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|Title:||Pelagic Larval Duration and Settlement Size of Apogonidae, Labridae, Scaridae, and Tripterygiidae Species in a Coral Lagoon of Okinawa Island, Southern Japan.|
|LC Subject Headings:||Natural history--Periodicals.|
Natural history--Pacific Area--Periodicals.
|Publisher:||Honolulu, University of Hawaii|
|Citation:||Ishihara T, Tachihara K. Pelagic Larval Duration and Settlement Size of Apogonidae, Labridae, Scaridae, and Tripterygiidae Species in a Coral Lagoon of Okinawa Island, Southern Japan. Pac Sci 65(1): 87-94.|
|Series/Report no.:||vol. 65, no. 1|
|Abstract:||Pelagic larval duration and settlement sizes in species of Apogonidae, Labridae, Scaridae, and Tripterygiidae in a coral lagoon in southern Japan were examined. Sampling was conducted monthly from July 2004 to June 2005 in the coral lagoon and channel of the Oh-do Beach on Okinawa Island, Japan. Pelagic larval duration was estimated by the number of otolith increments. Mean standard length at settlement of apogonids ranged from 7.7 to 13.9 mm, and mean pelagic larval duration ranged from 14.0 to 30.6 days (14 species, 418 individuals). In labrids, mean standard length at settlement and pelagic larval duration varied greatly (mean standard length: 5.4–11.0 mm; pelagic larval duration: 18–57 days, four species, four individuals). Scarids showed consistent mean standard length at settlement and pelagic larval duration (mean standard length: 7.1–7.6 mm; pelagic larval duration: 29–42 days, five species, 25 individuals). In tripterygiids, pelagic larval duration was more consistent (range: 18–29 days, mean: 22.2e2.1 days), but mean standard length at settlement ranged from 7.8 to 10.3 mm (six species, 32 individuals). These results suggest that the pelagic larval duration of Apogonidae and Tripterygiidae (nonpelagic egg spawning) is shorter than that of Labridae and Scaridae (pelagic egg spawning), and the dispersal strategy of labrids and scarids may include wider dispersal than that of apogonids and tripterygiids.|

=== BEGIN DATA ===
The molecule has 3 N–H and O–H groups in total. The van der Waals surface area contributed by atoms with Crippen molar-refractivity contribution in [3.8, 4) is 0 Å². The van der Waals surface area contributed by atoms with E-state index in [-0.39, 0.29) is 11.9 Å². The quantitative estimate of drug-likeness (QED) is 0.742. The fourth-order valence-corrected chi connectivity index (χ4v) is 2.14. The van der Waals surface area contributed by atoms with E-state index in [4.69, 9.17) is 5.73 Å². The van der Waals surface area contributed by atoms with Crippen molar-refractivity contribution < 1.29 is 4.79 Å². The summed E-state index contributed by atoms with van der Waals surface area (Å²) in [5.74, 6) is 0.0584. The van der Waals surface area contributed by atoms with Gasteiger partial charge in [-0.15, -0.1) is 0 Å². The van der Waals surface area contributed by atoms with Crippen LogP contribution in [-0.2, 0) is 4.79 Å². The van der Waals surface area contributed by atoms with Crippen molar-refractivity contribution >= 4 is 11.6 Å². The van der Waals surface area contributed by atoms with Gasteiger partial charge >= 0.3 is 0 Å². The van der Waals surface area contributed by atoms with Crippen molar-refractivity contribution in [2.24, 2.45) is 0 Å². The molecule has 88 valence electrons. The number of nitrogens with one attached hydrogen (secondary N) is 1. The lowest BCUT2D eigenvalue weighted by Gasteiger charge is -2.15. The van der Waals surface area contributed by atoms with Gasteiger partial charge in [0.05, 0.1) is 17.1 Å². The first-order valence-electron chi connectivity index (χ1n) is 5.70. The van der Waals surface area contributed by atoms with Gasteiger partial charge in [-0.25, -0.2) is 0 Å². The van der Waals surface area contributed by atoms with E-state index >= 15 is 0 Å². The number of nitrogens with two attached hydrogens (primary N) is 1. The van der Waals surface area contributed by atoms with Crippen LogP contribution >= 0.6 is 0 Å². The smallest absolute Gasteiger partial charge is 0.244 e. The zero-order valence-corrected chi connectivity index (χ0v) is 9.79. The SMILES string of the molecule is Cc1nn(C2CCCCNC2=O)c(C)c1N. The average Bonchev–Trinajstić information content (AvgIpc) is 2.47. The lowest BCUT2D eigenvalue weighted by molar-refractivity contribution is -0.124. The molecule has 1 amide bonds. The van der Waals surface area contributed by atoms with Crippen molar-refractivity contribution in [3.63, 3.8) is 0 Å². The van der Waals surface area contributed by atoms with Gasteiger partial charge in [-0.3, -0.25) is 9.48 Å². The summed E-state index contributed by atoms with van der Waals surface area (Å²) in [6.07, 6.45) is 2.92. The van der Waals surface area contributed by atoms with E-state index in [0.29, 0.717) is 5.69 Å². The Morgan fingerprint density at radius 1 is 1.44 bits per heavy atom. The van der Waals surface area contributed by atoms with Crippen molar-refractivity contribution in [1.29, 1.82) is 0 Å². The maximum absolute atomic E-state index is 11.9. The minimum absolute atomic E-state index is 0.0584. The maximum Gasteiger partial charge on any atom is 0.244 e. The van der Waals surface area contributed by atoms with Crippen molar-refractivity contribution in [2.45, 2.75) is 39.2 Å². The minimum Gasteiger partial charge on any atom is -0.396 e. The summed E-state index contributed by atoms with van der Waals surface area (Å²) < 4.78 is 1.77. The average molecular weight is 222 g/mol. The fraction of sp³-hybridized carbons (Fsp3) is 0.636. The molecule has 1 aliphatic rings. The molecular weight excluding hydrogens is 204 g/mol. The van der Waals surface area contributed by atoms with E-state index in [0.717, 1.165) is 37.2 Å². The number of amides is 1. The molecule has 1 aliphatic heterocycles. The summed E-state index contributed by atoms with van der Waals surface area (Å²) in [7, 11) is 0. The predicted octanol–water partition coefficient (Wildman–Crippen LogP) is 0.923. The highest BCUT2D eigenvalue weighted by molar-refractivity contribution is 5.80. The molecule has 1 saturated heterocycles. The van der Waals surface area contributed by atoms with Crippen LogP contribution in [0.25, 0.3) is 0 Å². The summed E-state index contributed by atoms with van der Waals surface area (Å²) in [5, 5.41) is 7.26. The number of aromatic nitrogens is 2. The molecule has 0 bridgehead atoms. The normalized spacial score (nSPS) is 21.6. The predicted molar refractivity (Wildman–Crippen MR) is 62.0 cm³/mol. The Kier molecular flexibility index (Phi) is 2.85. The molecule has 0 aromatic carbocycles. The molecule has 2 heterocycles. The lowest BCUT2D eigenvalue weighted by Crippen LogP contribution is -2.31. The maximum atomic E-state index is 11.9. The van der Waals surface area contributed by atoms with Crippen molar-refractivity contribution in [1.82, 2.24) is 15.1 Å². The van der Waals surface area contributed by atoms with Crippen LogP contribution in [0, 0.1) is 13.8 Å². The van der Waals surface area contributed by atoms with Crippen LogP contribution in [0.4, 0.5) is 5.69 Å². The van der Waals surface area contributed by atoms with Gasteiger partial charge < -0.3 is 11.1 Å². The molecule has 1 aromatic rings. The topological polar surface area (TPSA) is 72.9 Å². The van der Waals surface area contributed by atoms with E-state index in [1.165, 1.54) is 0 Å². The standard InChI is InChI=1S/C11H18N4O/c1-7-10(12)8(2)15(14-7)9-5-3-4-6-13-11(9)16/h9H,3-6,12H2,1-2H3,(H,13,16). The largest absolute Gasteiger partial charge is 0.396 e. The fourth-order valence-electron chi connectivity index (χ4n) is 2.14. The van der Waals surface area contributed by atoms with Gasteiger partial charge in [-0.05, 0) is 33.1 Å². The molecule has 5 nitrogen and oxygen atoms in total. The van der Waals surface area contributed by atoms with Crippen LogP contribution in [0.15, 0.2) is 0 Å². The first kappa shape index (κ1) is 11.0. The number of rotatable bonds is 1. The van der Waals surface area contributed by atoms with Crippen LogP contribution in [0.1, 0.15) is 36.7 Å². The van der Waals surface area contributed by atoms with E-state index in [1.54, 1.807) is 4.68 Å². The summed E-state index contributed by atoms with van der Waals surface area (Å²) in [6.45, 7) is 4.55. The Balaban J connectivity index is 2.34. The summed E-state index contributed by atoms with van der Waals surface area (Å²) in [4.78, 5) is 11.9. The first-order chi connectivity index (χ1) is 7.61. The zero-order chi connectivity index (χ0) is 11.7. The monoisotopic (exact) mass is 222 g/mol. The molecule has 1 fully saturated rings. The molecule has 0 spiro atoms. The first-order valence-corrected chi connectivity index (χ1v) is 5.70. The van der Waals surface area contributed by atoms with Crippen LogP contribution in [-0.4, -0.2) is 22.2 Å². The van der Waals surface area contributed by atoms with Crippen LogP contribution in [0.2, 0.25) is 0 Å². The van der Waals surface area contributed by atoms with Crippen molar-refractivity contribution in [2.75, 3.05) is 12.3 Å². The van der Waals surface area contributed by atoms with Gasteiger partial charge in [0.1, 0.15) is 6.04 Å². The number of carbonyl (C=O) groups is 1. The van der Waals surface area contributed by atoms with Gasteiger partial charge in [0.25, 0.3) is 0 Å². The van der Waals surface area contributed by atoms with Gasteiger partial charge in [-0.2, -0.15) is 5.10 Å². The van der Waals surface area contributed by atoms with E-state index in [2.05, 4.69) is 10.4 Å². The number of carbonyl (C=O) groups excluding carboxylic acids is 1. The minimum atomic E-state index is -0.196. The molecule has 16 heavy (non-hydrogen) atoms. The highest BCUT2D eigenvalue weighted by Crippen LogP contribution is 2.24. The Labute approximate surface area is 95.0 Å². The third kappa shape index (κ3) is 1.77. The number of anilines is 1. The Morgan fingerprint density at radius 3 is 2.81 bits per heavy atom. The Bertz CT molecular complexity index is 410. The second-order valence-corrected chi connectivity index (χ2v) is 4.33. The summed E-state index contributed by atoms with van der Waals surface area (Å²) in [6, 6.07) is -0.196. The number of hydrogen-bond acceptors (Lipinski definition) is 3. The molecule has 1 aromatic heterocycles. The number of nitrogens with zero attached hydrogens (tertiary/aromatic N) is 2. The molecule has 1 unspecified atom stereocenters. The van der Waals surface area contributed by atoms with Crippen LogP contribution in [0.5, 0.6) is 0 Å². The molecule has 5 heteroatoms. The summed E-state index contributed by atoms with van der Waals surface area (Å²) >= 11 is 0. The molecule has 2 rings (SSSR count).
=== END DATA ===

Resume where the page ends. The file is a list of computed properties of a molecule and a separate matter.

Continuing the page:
|Description:||v. ill. 23 cm.|
|Appears in Collections:||Pacific Science, Volume 65, Number 1, 2011|
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